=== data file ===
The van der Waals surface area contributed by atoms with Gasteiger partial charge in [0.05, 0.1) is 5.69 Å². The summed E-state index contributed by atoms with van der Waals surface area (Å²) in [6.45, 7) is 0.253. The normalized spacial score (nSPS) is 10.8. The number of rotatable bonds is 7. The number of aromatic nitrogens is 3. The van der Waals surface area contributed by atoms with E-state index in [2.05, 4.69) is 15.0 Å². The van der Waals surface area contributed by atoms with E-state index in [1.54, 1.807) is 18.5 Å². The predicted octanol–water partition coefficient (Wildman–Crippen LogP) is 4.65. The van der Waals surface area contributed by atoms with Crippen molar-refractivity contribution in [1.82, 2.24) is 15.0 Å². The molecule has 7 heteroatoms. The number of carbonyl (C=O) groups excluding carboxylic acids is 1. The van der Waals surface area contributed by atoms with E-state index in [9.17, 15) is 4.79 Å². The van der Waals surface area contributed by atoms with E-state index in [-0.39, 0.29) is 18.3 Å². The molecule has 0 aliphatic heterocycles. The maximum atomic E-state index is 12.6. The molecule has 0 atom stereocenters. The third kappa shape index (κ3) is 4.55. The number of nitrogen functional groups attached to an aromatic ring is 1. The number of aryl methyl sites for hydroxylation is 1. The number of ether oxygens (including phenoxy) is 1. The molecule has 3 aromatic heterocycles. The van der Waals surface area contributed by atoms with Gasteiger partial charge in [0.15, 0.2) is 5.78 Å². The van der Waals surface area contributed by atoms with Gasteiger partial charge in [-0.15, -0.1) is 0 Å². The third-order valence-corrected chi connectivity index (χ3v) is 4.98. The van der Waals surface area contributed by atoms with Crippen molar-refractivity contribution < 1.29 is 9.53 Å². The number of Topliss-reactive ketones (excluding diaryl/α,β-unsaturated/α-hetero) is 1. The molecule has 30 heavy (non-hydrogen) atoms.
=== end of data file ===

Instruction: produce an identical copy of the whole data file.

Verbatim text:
The van der Waals surface area contributed by atoms with Gasteiger partial charge in [0.05, 0.1) is 5.69 Å². The summed E-state index contributed by atoms with van der Waals surface area (Å²) in [6.45, 7) is 0.253. The normalized spacial score (nSPS) is 10.8. The number of rotatable bonds is 7. The number of aromatic nitrogens is 3. The van der Waals surface area contributed by atoms with E-state index in [2.05, 4.69) is 15.0 Å². The van der Waals surface area contributed by atoms with E-state index in [1.54, 1.807) is 18.5 Å². The predicted octanol–water partition coefficient (Wildman–Crippen LogP) is 4.65. The van der Waals surface area contributed by atoms with Crippen molar-refractivity contribution in [1.82, 2.24) is 15.0 Å². The molecule has 7 heteroatoms. The number of carbonyl (C=O) groups excluding carboxylic acids is 1. The van der Waals surface area contributed by atoms with E-state index in [9.17, 15) is 4.79 Å². The van der Waals surface area contributed by atoms with E-state index in [-0.39, 0.29) is 18.3 Å². The molecule has 0 aliphatic heterocycles. The maximum atomic E-state index is 12.6. The molecule has 0 atom stereocenters. The third kappa shape index (κ3) is 4.55. The number of nitrogen functional groups attached to an aromatic ring is 1. The number of aryl methyl sites for hydroxylation is 1. The number of ether oxygens (including phenoxy) is 1. The molecule has 3 aromatic heterocycles. The van der Waals surface area contributed by atoms with Gasteiger partial charge in [0.15, 0.2) is 5.78 Å². The van der Waals surface area contributed by atoms with Gasteiger partial charge in [-0.15, -0.1) is 0 Å². The third-order valence-corrected chi connectivity index (χ3v) is 4.98. The van der Waals surface area contributed by atoms with Crippen molar-refractivity contribution < 1.29 is 9.53 Å². The number of Topliss-reactive ketones (excluding diaryl/α,β-unsaturated/α-hetero) is 1. The molecule has 30 heavy (non-hydrogen) atoms.